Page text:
New Study on Traumatic Brain Injury Finds Improved Outcomes Possible Well after Injury
Milwaukee, July 26, 2021 – A study group from Medical College of Wisconsin, Harvard Medical School and University of California, San Francisco published a new paper in JAMA Neurology titled “Functional Outcomes Over the First Year After Moderate to Severe Traumatic Brain Injury in the Prospective, Longitudinal TRACK-TBI Study”. Moderate to severe traumatic brain injury (msTBI) is a major cause of death and disability in the United States with an average of 166 people dying per day according to the CDC. Few studies have enabled prospective, longitudinal outcome data collection from the acute to chronic phases of recovery after msTBI. The group found that many patients with severe acute injury achieve favorable outcomes over the course of the first year. This finding is vital as many critical decisions that impact outcomes, including withdrawal of life-sustaining treatment, are made within a few weeks of injury by clinicians.
“This paper adds to the growing body of evidence that many of our past assumptions on recovery from severe traumatic brain injury need to be reexamined. The rush to judgment we often see in the early days after injury may be placing arbitrary limits on patients remarkable potential to recover and rehabilitative treatments that may help. For the thousands of people and families impacted each year we need to ensure we are providing every chance possible to achieve the best recovery possible,” Joseph T. Giacino, PhD, co-first author of the study, Director of Rehabilitation Neuropsychology at Spaulding Rehabilitation Network and Professor of Physical Medicine and Rehabilitation at Harvard Medical School.
The findings from the 484 participants with msTBI at 12 months postinjury showed that approximately half of the participants with severe TBI and three-quarters of those with moderate TBI recovered the ability to function independently at home for at least 8 hours per day. Among participants who remained unconscious in a vegetative state at 2 weeks, 77% recovered consciousness and 25% were fully oriented by 12 months. Among the sample as a whole, participants frequently demonstrated major functional gains between 2 weeks and 12 months postinjury, including the ability to function independently at home for at least 8 hours a day.
“These findings should not be misinterpreted to imply an overly optimistic picture of outcomes after moderate to severe traumatic brain injury because a high proportion of participants were left with considerable disabilities,” Michael A. McCrea, PhD, co-first author of the study, professor of neurosurgery and co-director of the Center for Neurotrauma Research at the Medical College of Wisconsin said. “However, these data further inform the natural history of recovery after moderate to severe traumatic brain injury and indicate that a sizeable subset of these patients can achieve meaningful improvement in life function over the first year after injury. These findings wield important translational implications for early clinical management of patients with moderate to severe traumatic brain injury.”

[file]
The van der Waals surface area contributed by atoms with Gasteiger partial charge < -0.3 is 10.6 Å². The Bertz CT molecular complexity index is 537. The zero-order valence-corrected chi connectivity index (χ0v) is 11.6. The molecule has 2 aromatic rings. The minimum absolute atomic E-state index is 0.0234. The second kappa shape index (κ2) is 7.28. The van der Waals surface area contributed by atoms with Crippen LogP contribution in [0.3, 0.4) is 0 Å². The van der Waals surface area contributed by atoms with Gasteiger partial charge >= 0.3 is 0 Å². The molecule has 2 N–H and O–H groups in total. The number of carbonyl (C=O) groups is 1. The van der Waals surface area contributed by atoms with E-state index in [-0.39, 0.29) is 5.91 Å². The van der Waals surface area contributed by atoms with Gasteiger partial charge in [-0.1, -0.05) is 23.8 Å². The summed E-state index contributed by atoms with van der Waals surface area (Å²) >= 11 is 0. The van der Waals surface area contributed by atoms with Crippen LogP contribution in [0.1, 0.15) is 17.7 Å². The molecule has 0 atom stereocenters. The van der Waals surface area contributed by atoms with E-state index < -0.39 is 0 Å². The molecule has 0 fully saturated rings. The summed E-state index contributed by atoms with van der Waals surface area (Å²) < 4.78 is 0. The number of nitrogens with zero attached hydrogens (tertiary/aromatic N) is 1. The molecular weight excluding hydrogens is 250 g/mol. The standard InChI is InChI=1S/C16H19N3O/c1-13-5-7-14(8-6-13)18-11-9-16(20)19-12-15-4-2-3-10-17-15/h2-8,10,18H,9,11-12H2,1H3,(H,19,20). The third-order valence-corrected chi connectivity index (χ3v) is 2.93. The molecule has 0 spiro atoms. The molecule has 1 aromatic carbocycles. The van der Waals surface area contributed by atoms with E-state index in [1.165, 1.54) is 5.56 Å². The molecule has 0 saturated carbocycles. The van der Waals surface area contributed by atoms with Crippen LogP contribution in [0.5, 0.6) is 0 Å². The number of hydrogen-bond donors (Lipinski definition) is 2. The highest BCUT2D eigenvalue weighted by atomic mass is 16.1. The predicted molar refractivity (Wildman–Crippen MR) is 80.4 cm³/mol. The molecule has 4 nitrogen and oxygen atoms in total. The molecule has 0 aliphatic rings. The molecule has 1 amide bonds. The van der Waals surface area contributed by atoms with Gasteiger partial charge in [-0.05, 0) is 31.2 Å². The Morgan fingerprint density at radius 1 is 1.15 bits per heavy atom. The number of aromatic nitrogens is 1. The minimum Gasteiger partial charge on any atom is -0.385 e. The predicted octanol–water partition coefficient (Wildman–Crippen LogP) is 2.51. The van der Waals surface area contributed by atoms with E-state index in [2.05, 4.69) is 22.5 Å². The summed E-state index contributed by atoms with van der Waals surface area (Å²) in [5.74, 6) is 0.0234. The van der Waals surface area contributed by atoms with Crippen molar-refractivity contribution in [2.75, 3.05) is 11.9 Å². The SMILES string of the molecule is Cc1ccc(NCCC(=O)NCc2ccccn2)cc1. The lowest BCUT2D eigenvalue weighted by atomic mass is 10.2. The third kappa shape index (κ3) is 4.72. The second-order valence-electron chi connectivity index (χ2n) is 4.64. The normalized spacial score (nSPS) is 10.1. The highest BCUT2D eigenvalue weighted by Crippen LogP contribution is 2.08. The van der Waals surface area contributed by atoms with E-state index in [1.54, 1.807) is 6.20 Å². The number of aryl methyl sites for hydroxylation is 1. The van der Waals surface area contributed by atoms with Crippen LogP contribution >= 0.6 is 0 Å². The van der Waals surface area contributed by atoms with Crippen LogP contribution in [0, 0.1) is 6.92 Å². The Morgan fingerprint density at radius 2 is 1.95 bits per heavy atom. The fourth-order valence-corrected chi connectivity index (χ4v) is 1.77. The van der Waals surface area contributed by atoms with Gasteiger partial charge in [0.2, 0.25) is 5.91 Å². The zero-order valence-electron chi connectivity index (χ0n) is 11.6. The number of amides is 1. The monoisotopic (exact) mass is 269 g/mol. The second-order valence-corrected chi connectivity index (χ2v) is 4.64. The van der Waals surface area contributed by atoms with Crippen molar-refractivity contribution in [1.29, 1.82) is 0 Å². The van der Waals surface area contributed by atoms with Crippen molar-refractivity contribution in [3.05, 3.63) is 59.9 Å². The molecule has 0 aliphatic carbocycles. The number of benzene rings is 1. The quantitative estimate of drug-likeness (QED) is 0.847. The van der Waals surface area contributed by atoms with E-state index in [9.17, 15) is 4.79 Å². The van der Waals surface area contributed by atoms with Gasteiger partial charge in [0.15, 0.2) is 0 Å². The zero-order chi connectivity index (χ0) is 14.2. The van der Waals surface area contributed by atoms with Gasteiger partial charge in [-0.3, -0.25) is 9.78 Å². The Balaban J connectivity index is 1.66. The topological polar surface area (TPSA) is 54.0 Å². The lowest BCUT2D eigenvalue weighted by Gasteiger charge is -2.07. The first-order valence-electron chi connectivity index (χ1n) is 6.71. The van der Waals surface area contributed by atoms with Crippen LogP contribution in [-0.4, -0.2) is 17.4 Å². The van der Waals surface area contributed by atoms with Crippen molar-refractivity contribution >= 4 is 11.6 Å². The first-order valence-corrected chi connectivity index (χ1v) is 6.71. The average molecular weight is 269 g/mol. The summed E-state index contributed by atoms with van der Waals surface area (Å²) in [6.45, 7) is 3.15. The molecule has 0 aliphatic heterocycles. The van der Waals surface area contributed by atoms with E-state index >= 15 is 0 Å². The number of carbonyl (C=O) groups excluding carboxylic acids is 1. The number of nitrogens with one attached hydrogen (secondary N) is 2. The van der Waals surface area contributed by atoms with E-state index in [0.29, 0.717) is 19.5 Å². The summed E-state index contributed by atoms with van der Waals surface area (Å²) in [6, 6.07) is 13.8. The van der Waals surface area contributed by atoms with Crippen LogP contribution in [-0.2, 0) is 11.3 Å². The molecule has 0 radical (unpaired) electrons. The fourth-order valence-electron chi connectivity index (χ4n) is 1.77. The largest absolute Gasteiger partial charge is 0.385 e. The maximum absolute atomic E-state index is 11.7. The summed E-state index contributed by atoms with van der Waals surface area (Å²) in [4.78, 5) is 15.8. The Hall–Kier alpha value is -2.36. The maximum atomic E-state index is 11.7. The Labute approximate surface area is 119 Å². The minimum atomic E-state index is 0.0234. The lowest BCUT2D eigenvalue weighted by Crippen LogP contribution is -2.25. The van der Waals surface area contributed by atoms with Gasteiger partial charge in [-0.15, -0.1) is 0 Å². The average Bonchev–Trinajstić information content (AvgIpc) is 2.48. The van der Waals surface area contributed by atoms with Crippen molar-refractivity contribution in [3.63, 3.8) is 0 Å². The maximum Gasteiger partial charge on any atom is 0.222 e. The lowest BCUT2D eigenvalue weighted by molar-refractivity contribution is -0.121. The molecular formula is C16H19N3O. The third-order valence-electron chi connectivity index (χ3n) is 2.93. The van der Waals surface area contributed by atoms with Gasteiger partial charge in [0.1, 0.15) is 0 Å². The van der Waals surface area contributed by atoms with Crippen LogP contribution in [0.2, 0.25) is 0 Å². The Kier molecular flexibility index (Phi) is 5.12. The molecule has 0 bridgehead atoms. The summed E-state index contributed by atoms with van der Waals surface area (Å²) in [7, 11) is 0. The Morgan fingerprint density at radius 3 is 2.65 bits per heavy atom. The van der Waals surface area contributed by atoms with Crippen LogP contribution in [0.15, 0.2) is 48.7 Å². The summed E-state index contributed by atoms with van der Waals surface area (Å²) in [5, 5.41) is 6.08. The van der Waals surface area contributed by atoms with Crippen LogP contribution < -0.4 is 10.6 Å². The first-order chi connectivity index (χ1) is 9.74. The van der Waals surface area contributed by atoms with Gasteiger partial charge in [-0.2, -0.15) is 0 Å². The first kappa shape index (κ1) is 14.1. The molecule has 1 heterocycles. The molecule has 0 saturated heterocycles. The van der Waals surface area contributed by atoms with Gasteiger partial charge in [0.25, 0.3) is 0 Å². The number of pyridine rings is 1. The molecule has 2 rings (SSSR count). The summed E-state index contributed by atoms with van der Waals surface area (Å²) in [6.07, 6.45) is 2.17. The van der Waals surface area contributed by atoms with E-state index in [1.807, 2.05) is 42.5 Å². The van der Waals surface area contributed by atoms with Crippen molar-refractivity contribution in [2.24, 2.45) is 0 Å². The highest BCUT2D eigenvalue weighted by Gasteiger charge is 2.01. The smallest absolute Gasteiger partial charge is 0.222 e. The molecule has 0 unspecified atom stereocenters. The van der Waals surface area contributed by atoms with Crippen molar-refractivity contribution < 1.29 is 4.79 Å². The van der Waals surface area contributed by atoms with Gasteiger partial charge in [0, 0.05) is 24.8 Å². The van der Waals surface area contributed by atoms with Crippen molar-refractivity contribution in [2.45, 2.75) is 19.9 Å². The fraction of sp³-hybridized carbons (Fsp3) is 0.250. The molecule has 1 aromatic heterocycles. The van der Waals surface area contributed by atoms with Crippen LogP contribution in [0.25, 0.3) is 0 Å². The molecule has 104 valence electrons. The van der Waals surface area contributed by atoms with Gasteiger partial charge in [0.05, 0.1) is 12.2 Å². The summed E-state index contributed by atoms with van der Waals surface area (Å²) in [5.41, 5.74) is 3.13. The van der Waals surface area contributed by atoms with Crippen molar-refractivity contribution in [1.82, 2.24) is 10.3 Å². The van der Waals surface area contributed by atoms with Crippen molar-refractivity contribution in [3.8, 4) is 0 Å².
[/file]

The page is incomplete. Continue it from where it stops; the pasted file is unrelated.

The study was part of the Transforming Research and Clinical Knowledge in TBI (TRACK-TBI) study. It was conducted at 18 level 1 trauma centers in the US from February 2014 to August 2018 and prospectively assessed longitudinal outcomes, with follow-up to 12 months postinjury. Participants were patients with msTBI (Glasgow Coma Scale scores 3-12) extracted from a larger group of patients with mild, moderate, or severe TBI who were enrolled in TRACK-TBI. Data analysis took place from October 2019 to April 2021.
The authors concluded, “Severe impairment in the short term did not portend poor outcomes in a substantial minority of patients with msTBI. When discussing prognosis during the first 2 weeks after injury, clinicians should be particularly cautious about making early, definitive prognostic statements suggesting poor outcomes and withdrawal of life-sustaining treatment in patients with msTBI.” The results of the study have important implications for clinical practice, including early decisions about goals of care, prognostic counseling and resource allocation.
“While a substantial proportion of patient die or suffer lasting disability, our study adds to growing evidence that severe acute impairment does not portend uniformly poor long-term outcome,” said senior author Geoffrey Manley, MD, PhD, professor and vice chair of neurological surgery at UCSF and chief of neurosurgery at Zuckerberg San Francisco General Hospital. “Even those patients in a vegetative state – an outcome viewed as dire – may improve, since this is a dynamic condition that evolves over the first year.”
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